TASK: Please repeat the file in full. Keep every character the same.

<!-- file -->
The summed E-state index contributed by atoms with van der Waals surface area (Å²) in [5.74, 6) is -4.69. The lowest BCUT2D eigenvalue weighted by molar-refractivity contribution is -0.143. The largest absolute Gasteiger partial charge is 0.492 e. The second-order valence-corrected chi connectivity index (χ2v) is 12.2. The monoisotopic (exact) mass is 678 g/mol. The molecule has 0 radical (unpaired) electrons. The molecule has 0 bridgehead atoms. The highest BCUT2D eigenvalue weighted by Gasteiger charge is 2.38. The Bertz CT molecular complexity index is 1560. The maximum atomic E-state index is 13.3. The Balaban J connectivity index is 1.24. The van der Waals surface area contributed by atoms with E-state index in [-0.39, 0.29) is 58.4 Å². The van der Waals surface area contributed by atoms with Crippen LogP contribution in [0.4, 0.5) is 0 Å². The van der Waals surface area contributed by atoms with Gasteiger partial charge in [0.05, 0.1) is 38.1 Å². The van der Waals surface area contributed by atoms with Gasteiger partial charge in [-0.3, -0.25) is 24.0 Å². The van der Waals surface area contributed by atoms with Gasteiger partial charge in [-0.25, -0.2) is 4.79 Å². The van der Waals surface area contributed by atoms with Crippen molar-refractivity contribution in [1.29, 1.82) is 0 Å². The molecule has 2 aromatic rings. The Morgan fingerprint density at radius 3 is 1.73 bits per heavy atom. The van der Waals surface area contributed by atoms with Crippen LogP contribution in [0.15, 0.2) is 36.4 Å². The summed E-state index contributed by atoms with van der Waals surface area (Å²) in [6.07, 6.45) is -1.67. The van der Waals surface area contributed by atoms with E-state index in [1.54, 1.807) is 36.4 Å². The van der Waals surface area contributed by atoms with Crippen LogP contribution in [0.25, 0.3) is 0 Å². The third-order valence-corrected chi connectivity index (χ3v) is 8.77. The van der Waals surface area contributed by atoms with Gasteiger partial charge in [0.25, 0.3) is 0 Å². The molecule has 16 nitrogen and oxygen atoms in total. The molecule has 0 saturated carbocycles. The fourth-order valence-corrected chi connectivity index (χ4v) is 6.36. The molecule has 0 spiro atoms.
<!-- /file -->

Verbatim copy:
The summed E-state index contributed by atoms with van der Waals surface area (Å²) in [5.74, 6) is -4.69. The lowest BCUT2D eigenvalue weighted by molar-refractivity contribution is -0.143. The largest absolute Gasteiger partial charge is 0.492 e. The second-order valence-corrected chi connectivity index (χ2v) is 12.2. The monoisotopic (exact) mass is 678 g/mol. The molecule has 0 radical (unpaired) electrons. The molecule has 0 bridgehead atoms. The highest BCUT2D eigenvalue weighted by Gasteiger charge is 2.38. The Bertz CT molecular complexity index is 1560. The maximum atomic E-state index is 13.3. The Balaban J connectivity index is 1.24. The van der Waals surface area contributed by atoms with E-state index in [-0.39, 0.29) is 58.4 Å². The van der Waals surface area contributed by atoms with Crippen LogP contribution in [0.4, 0.5) is 0 Å². The van der Waals surface area contributed by atoms with Gasteiger partial charge in [0.05, 0.1) is 38.1 Å². The van der Waals surface area contributed by atoms with Gasteiger partial charge in [-0.3, -0.25) is 24.0 Å². The van der Waals surface area contributed by atoms with Gasteiger partial charge in [-0.25, -0.2) is 4.79 Å². The van der Waals surface area contributed by atoms with Crippen molar-refractivity contribution in [1.29, 1.82) is 0 Å². The molecule has 2 aromatic rings. The Morgan fingerprint density at radius 3 is 1.73 bits per heavy atom. The van der Waals surface area contributed by atoms with Crippen LogP contribution in [0.15, 0.2) is 36.4 Å². The summed E-state index contributed by atoms with van der Waals surface area (Å²) in [6.07, 6.45) is -1.67. The van der Waals surface area contributed by atoms with E-state index in [1.54, 1.807) is 36.4 Å². The van der Waals surface area contributed by atoms with Crippen LogP contribution in [0.25, 0.3) is 0 Å². The third-order valence-corrected chi connectivity index (χ3v) is 8.77. The van der Waals surface area contributed by atoms with Gasteiger partial charge in [0.25, 0.3) is 0 Å². The molecule has 16 nitrogen and oxygen atoms in total. The molecule has 0 saturated carbocycles. The fourth-order valence-corrected chi connectivity index (χ4v) is 6.36. The molecule has 0 spiro atoms.